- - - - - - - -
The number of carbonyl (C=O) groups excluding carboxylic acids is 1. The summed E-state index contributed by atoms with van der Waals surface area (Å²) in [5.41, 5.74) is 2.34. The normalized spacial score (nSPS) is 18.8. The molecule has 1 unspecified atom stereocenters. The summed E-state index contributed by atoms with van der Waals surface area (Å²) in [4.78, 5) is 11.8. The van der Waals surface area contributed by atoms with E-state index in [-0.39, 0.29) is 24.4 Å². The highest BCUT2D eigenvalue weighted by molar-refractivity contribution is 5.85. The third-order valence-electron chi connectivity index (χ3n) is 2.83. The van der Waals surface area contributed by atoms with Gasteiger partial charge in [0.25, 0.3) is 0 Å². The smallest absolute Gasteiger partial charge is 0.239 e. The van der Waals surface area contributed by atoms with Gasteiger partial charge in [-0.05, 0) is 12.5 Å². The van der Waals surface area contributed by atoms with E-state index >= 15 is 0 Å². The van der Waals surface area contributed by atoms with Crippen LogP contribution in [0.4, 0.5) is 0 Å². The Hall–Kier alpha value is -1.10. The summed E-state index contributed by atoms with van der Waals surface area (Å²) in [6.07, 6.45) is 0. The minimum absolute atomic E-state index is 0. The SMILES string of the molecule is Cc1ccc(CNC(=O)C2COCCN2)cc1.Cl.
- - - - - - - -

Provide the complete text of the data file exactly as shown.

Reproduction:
The number of carbonyl (C=O) groups excluding carboxylic acids is 1. The summed E-state index contributed by atoms with van der Waals surface area (Å²) in [5.41, 5.74) is 2.34. The normalized spacial score (nSPS) is 18.8. The molecule has 1 unspecified atom stereocenters. The summed E-state index contributed by atoms with van der Waals surface area (Å²) in [4.78, 5) is 11.8. The van der Waals surface area contributed by atoms with E-state index in [-0.39, 0.29) is 24.4 Å². The highest BCUT2D eigenvalue weighted by molar-refractivity contribution is 5.85. The third-order valence-electron chi connectivity index (χ3n) is 2.83. The van der Waals surface area contributed by atoms with Gasteiger partial charge in [0.25, 0.3) is 0 Å². The smallest absolute Gasteiger partial charge is 0.239 e. The van der Waals surface area contributed by atoms with Gasteiger partial charge in [-0.05, 0) is 12.5 Å². The van der Waals surface area contributed by atoms with E-state index >= 15 is 0 Å². The van der Waals surface area contributed by atoms with Crippen LogP contribution in [0.4, 0.5) is 0 Å². The Hall–Kier alpha value is -1.10. The summed E-state index contributed by atoms with van der Waals surface area (Å²) in [6.07, 6.45) is 0. The minimum absolute atomic E-state index is 0. The SMILES string of the molecule is Cc1ccc(CNC(=O)C2COCCN2)cc1.Cl.